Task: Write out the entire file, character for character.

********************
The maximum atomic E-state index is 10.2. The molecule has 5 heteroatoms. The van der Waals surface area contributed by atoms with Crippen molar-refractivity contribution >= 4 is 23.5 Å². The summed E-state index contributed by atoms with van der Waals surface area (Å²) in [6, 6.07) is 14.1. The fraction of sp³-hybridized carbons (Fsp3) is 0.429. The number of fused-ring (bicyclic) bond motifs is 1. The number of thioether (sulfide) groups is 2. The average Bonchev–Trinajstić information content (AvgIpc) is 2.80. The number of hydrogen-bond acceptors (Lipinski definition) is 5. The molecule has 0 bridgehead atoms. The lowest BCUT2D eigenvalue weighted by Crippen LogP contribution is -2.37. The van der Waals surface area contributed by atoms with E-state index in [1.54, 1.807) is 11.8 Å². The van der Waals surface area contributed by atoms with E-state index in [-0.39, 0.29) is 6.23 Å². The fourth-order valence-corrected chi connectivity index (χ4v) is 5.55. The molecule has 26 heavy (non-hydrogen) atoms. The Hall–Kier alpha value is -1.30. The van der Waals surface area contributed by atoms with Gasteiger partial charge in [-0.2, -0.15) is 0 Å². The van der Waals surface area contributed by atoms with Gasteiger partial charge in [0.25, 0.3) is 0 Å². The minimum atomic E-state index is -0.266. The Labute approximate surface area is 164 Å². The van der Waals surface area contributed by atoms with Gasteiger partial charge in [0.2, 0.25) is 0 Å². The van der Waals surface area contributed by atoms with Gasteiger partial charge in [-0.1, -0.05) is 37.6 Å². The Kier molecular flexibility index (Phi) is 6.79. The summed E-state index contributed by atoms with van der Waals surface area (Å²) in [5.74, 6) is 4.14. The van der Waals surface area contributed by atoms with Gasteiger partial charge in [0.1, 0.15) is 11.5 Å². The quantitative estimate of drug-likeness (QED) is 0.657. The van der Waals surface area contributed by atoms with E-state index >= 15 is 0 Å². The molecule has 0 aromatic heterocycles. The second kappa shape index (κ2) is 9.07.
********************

The maximum atomic E-state index is 10.2. The molecule has 5 heteroatoms. The van der Waals surface area contributed by atoms with Crippen molar-refractivity contribution >= 4 is 23.5 Å². The summed E-state index contributed by atoms with van der Waals surface area (Å²) in [6, 6.07) is 14.1. The fraction of sp³-hybridized carbons (Fsp3) is 0.429. The number of fused-ring (bicyclic) bond motifs is 1. The number of thioether (sulfide) groups is 2. The average Bonchev–Trinajstić information content (AvgIpc) is 2.80. The number of hydrogen-bond acceptors (Lipinski definition) is 5. The molecule has 0 bridgehead atoms. The lowest BCUT2D eigenvalue weighted by Crippen LogP contribution is -2.37. The van der Waals surface area contributed by atoms with E-state index in [1.54, 1.807) is 11.8 Å². The van der Waals surface area contributed by atoms with E-state index in [-0.39, 0.29) is 6.23 Å². The fourth-order valence-corrected chi connectivity index (χ4v) is 5.55. The molecule has 26 heavy (non-hydrogen) atoms. The Hall–Kier alpha value is -1.30. The van der Waals surface area contributed by atoms with Gasteiger partial charge in [-0.2, -0.15) is 0 Å². The van der Waals surface area contributed by atoms with Gasteiger partial charge in [0.25, 0.3) is 0 Å². The minimum atomic E-state index is -0.266. The Labute approximate surface area is 164 Å². The van der Waals surface area contributed by atoms with Gasteiger partial charge in [0.2, 0.25) is 0 Å². The van der Waals surface area contributed by atoms with Gasteiger partial charge in [-0.1, -0.05) is 37.6 Å². The Kier molecular flexibility index (Phi) is 6.79. The summed E-state index contributed by atoms with van der Waals surface area (Å²) in [5.74, 6) is 4.14. The van der Waals surface area contributed by atoms with Gasteiger partial charge in [0.1, 0.15) is 11.5 Å². The quantitative estimate of drug-likeness (QED) is 0.657. The van der Waals surface area contributed by atoms with E-state index >= 15 is 0 Å². The molecule has 0 aromatic heterocycles. The second kappa shape index (κ2) is 9.07.